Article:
And I just had a student ask me, she set up a whole nurturing sequence of Facebook ads. So someone comes to a page and it triggers the pixel to then serve them the next level ad and like it’s basically they are stacking their their Facebook ads, you could take this action, you get served the next ad.
Jillian Leslie 39:43
So again, you’re sending them on a journey with ads.
Monica Froese 39:46
Yes. So she has this whole system set up for her Facebook ads. And she came to me in the course Facebook group for Promoted Pins, and said, Do you think it’s worth it if I drive page views from Pinterest, to feed the Facebook pixel to kick them off?
And I said, Well, if you can get the low, and when I say low cost per click, I want to see 10 cents or below, like your floor bid on Pinterest is 10 cents, so you bid the floor, try to drive it below that. That’s going to be heavily reliant on how you target.
And then what you have to pay close attention to is how is the Facebook funnel producing, you know, how is it converting for you, because that’s really going to be the telling point here if you should ramp up your promoted pins or not.
Jillian Leslie 40:31
On Pinterest. Got it. So again, dig into the analytics, which you know, which can be difficult, but is totally where you need to be spending your energy to know whether what you’re trying is working.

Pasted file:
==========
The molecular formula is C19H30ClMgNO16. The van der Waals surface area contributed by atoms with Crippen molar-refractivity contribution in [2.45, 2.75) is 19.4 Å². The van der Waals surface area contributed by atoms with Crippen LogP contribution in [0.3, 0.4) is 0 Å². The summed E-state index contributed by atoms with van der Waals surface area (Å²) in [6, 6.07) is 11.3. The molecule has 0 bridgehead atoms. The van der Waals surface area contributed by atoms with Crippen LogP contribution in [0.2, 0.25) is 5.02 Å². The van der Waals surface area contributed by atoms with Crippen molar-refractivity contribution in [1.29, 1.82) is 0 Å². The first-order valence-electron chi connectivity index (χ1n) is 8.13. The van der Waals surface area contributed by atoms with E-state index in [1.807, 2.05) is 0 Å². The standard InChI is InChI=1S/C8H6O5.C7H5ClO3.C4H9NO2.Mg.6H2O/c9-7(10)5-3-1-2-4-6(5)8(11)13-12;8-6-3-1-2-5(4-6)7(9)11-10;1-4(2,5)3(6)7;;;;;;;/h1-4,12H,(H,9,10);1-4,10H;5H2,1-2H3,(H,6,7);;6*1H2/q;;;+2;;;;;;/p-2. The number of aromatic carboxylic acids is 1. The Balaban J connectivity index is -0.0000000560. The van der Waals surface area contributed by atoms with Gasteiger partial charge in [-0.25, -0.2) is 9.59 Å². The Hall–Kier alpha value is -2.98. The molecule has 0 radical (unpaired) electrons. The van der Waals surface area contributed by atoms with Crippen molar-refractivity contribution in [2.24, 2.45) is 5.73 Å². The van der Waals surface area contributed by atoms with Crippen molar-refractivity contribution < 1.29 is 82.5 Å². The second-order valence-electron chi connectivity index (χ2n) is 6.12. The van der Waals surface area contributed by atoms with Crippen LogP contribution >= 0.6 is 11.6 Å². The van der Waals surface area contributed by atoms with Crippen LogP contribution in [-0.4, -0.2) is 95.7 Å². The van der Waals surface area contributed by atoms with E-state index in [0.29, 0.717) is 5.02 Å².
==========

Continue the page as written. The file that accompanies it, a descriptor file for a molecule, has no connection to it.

Monica Froese 40:46
Jillian Leslie 40:47
I love it. Okay, Monica, I’m going to please invite you back for a part two, because I feel like we can do multiple episodes on this. But please tell everybody how they can find out about you. And we’ll have links in our show notes and everything to you. But how can people find out about you, find out about your courses, find out about your products, that kind of thing.
Monica Froese 41:12
So I everything is under the same umbrella right now, which is RedefiningMom.com. The Pinterest ads course is called Pin Practical Promotions, which Jillian will link to in the show notes.
Jillian Leslie 41:23
Wait, wait. And say it slower. Pin Practical Promotions.
Monica Froese 41:27
Pin Practical Promotions, correct. Yeah, for sure. And that’s not open all the time because I do control the amount of students I get on influxes because it I am very active in the community and answering people’s questions. So I have to make sure that it’s a little bit of a controlled environment.
But what I do offer is a free course, which is very meaty. It’s called Pin Practical Ads. Okay, you can get that at RedefiningMom.com/ads. And that’s a great, great way to get started.
Jillian Leslie 42:01
Oh, wow. Monica, you are just such a wealth of information. I’m like, you’ve got my, I don’t know, my mind is thinking in all these different ways. And I am just so excited hearing you and you’ve given me so much to think about.
Monica Froese 42:19
Well, thank you. I’m very excited to come back and talk about this. I do love to talk about this topic.
Jillian Leslie 42:25
Okay, good, because they’re already like different offshoots that I’m like, Oh, we should get into this or we should get into this. So yes, please.I will have you back if you will will do it.
Awesome. Yeah, I’d love to. Well, thank you so much for being on the show.
Monica Froese 42:38
Jillian Leslie 42:39
I hope you guys liked this episode. If you did, please head to iTunes right now and rate us. It helps other people find the show, and it helps me get more great guests like Monica. Okay, I will see you here again next week.